Ransomware targeting Aussie SMEs - What can you do about it?
Ransomware activity in Australia is on the rise, with several reports revealing some alarming trends that could have an impact on Australian businesses.
The ACCC has released its annual Small Business in Focus report, and it has revealed the ACCC has received 7,600 enquiries and complaints from small businesses in the first half of 2016.
The report shows ransomware is one of the biggest problem, leading small businesses to lose $1.6 million in scam activities in the past six months.
Moreover, TrendMicro recently released research showing that Australia was the second country in the world targeted by ransomware attacks, and Kaspersky Lab’s new report on ransomware shows that SMEs are the most targeted organisations.
There used to be a common belief that hackers are mostly targeting big international organisations. According to James Walker, founder and general manager of Brisbane-based IT services company Computer One, this had lead to local and smaller organisations not considering cyberattacks and ransomware as potential threats to their business.
Walker says this is far from the reality.
“Companies of all sizes, including small businesses, should assume that they will suffer a data breach whether caused by internal or external factors,” says Walker.
Walker says today’s hackers have become very powerful, mostly because IT has now a role to play in every part of an organisation, whether big or small.
“And in most organisations, IT systems are responsible for making the business run efficiently, storing confidential and highly sensitive business data, and supporting the services that organisations are offering to their clients,” he adds.
Walker says a proactive security approach and a change in the view of security responsibilities ownership should be SMEs top two priorities.
“Organisations should consider security as a business priority,” he says. “Data is so important today, it is becoming organisations’ main asset.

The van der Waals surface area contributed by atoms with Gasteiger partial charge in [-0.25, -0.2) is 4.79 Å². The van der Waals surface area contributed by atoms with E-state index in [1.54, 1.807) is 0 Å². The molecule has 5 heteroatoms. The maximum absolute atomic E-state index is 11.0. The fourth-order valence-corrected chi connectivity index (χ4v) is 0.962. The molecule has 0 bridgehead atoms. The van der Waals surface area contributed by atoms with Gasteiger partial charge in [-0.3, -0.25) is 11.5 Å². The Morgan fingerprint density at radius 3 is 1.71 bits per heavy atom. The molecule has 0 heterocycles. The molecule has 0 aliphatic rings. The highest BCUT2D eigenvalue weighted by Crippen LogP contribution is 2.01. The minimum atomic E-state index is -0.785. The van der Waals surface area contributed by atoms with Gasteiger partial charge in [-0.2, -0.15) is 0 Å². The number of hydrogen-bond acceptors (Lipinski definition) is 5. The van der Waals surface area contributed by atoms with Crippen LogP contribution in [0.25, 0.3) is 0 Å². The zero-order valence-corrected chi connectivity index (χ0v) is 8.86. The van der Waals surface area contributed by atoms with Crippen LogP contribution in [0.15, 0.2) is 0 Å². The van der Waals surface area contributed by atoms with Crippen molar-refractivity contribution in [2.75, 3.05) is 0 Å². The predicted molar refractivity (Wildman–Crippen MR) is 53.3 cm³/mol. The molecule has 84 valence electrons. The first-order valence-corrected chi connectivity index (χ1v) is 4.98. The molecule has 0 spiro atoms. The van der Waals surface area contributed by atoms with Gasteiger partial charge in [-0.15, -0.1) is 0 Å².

“In this context, everyone in the organisation should be required to be an active participant in securing the organisation”.
According to Walker, it is key that Australian SMEs implement a continuous vulnerability scanning solution, which will help proactively patch newly-discovered vulnerabilities in their operating system, network management points and key productivity software like Adobe products and internet browsers.
“Organisations should regularly test their disaster recovery plan for the once or twice a year they might need it,” adds Walker.
“The assumption is necessary because it requires you to look at the recovery side of IT rather than prevention alone”.
Walkers says while reactive security is necessary, in today’s digitised world it is far from being enough.
“With the rise of trends such as IoT and the increasing communication between internal IT and business operations platforms with the external world, the surface of potential attacks is becoming huge,” he explains.
“This is why adopting a proactive approach is essential”
“Cryptolocker showed us that every company can be a victim of cybercrime, no matter how mundane the industry,” says Walker.
“It doesn’t matter whether or not the hacker thinks your data is important – if YOU think it’s important then you are a good target.”